In 2000, Sandia and Naval Research Laboratory researchers demonstrated that bend loss from a coiled, large-core (multimode) fiber can act as a kind of distributed filter, suppressing all but the desired fundamental mode. Breaking the single-mode limit allowed fiber lasers to be scaled in power by a factor of more than 100, allowing these uniquely practical sources to displace conventional solid-state lasers in numerous applications and enabling entirely new applications. The discovery, which defied the conventional wisdom of the time, earned a patent in 2002 for Jeff Koplow and Dahv Kliner (both 8368), and Lew Goldberg, the inventors listed on the current R&D 100 Award. The technique has become the de facto worldwide standard for power scaling of fiber lasers. The first commercial license for the invention was granted in 2005, and the first commercial products were offered by coapplicants Nufern and Liekki in 2006. Three other companies have licensed and commercialized the invention.

The mode-filtered fiber laser has high electrical efficiency and optical gain, low waste-heat generation, broad wavelength coverage, and diffraction-limited beam quality (the theoretical limit) that is insensitive to vibrations, thermal fluctuations, and optical power level. All this, notes Dahv, “in a package an order of magnitude smaller than traditional solid-state laser sources.” Funding sources for the work include LDRD, DoD’s Air Force Research Laboratory, and the National Science Foundation.

ElectroNeedle™ Biomedical Sensor Array

The ElectroNeedle™ Biomedical Sensor Array is a device that, when pressed against the skin, can make rapid diagnostic measurements in a point-of-care setting.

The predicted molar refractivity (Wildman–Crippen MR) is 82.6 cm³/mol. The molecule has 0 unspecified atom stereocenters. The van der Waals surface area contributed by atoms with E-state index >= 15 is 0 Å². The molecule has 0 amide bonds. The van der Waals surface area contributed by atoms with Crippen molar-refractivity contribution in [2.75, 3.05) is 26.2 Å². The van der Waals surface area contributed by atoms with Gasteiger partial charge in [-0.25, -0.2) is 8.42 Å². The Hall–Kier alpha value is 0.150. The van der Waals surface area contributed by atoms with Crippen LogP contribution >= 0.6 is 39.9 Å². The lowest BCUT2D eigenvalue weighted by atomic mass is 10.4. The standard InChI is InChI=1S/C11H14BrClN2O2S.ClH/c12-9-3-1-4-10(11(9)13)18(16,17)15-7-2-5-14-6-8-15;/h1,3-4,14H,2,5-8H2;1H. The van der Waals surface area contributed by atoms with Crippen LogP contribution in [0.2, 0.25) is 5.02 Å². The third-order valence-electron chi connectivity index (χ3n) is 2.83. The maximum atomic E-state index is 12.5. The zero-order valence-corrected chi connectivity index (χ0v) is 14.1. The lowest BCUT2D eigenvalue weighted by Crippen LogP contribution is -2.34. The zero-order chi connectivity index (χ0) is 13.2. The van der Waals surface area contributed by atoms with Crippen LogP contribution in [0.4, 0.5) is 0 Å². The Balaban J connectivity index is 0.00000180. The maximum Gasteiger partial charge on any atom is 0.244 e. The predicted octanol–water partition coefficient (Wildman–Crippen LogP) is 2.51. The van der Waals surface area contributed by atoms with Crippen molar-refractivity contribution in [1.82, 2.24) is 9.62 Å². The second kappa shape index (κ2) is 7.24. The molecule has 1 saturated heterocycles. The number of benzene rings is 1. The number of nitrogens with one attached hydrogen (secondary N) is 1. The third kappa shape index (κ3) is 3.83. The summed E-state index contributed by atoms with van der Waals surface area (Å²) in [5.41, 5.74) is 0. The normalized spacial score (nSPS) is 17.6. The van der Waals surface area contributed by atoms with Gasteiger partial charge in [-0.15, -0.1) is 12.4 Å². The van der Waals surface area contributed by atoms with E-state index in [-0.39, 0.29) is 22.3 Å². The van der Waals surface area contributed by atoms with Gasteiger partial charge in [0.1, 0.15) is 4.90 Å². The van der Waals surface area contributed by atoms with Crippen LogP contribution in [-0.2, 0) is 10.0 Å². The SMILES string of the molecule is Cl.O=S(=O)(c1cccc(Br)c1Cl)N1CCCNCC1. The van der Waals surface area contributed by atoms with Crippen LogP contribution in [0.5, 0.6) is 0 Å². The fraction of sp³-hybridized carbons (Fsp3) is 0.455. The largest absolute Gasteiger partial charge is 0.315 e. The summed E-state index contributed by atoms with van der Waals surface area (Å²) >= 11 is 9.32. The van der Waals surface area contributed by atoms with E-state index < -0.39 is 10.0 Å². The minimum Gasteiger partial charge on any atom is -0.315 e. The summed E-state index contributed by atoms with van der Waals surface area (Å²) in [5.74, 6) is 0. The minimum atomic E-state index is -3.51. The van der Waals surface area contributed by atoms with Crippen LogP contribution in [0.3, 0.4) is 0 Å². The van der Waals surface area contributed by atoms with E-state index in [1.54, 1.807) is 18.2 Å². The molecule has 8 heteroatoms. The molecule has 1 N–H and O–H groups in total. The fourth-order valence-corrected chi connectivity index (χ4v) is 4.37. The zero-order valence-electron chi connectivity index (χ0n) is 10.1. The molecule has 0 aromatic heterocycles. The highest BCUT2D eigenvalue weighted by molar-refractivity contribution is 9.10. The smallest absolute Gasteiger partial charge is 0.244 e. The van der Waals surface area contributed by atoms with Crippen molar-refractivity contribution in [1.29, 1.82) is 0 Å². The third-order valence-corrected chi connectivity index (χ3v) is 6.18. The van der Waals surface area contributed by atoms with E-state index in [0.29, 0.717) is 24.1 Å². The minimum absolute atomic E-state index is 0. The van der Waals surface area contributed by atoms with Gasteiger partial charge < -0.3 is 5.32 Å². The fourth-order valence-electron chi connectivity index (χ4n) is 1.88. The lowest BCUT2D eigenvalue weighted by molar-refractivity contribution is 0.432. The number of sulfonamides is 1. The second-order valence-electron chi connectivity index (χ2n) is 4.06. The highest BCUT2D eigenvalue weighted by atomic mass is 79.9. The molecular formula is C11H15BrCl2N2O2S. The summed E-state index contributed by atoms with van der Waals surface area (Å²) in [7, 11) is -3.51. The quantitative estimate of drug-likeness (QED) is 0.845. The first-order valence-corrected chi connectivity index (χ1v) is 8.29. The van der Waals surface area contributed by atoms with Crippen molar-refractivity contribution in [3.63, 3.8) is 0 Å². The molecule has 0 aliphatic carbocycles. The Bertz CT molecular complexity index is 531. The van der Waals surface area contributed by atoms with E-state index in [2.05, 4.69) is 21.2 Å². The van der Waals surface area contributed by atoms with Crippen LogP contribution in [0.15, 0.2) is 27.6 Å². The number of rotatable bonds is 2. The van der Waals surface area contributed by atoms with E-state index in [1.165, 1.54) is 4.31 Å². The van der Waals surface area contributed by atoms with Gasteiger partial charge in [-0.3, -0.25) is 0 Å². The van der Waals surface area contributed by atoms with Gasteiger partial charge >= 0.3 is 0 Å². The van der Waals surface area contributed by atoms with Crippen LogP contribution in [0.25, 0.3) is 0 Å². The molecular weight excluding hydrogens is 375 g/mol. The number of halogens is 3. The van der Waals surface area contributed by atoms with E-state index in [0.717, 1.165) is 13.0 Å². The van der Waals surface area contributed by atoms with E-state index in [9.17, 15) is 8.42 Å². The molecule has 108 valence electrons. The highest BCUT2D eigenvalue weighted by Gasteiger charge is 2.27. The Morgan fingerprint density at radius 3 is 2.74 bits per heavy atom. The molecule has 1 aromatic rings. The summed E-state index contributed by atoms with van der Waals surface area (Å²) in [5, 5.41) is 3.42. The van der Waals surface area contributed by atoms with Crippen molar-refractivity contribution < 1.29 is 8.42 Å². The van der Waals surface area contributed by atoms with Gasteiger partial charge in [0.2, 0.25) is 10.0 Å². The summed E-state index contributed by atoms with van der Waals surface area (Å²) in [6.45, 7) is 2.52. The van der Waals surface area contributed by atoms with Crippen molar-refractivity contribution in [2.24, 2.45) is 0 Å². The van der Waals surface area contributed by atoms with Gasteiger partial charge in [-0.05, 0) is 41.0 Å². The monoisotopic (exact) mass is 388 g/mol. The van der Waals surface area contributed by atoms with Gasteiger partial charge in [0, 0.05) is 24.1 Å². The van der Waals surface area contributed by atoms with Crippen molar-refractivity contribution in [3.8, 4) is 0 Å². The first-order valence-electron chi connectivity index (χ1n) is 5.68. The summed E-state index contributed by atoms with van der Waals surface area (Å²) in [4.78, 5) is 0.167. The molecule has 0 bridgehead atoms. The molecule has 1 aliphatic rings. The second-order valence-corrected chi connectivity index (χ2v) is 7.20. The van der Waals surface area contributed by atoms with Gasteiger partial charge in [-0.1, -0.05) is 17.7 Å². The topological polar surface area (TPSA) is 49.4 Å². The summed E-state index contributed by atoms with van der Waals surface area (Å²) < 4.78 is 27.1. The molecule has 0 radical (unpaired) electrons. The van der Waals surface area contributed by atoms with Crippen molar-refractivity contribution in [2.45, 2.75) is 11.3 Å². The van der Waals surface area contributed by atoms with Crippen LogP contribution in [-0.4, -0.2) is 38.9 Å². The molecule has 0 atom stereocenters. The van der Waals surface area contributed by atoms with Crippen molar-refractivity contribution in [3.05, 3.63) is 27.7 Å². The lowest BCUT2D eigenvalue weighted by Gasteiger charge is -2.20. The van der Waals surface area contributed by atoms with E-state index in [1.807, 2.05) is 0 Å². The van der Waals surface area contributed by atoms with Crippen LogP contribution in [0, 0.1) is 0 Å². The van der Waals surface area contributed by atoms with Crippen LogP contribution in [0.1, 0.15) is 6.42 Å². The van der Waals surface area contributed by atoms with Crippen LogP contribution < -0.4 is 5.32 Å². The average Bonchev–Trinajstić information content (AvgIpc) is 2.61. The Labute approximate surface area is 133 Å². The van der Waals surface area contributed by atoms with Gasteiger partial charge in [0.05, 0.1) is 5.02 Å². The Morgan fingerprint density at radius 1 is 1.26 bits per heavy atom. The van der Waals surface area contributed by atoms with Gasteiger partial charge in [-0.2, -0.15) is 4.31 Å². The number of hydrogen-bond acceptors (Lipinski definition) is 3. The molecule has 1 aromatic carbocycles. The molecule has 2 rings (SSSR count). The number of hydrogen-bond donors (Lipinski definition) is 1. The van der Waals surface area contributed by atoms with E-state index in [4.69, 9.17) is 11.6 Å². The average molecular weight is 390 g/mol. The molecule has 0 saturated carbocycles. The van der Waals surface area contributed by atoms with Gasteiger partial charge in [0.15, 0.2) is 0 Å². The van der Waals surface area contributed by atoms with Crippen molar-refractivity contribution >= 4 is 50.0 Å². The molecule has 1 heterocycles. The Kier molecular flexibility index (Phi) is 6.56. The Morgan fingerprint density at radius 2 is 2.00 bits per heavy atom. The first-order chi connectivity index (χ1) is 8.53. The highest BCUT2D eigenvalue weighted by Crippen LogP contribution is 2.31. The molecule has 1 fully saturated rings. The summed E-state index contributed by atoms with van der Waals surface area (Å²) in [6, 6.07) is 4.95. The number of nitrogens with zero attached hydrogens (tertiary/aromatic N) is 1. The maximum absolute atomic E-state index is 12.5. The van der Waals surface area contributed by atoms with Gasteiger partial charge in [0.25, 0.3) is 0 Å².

The ElectroNeedle patch (Lab News, July 22, 2005 can detect and identify biological markers just beneath the skin’s surface. Because the electrochemical analysis is accomplished in situ, the need to withdraw body fluid is eliminated. The height of the needles, adjustable during microfabrication, allows the biological recognition layer to be placed in intimate contact with the appropriate tissue beneath the skin’s surface. For example, interstitial fluid in the epidermal layers of skin may be accessed for the measurement of small molecules such as glucose, while blood in the deeper dermal layers can be accessed for the measurement of larger molecules such as proteins.

By combining electrochemical measurement techniques with well-defined recognition chemistries and an easy-to-use sensor, a range of biologically important species can be detected. Potential biomarkers and bioagents include carbohydrates, electrolytes, lipids, enzymes, toxins, proteins, viruses, and bacteria in a patient’s blood or interstitial cellular fluid. This will provide a painless and rapid measurement of biologically relevant molecules without having to extract fluids for later analysis.

ElectroNeedle arrays are produced using standard microfabrication techniques — photolithography, etch, and thin-film deposition — permitting low-cost, batch production of these devices when commercialized. What makes the microfabrication unique is the microneedle material, a commercially available glass wafer — Foturan® — that can be photo-patterned and etched to make hollow microscopic needle structures that are then filled with metal to form the sensing electrodes. These microneedles are sharp enough to be inserted into the skin but rugged enough not to bend or break. Because the metal microneedle passes all the way through the glass substrate, electrical connections are made to the back of the substrate and do not interfere with the sensing needle tip.

With one patent granted and three pending, the application was submitted by Steve Casalnuovo (1714) for principal developers that include David Ingersoll (2546), Chris Apblett (1815), Stanley Kravitz (ret.), Jeb Flemming (former Sandian), Colin Buckley (former student intern), and Carrie Schmidt (1723).The work has been funded by Sandia’s LDRD program.

ArcSafe© with Pulsed Arrested Spark Discharge (PASD)

ArcSafe© with Pulsed Arrested Spark Discharge (PASD) is a patented electrical wiring diagnostic tool effective in detecting and then locating wiring insulation defects in complex wiring systems, including commercial and military aircraft.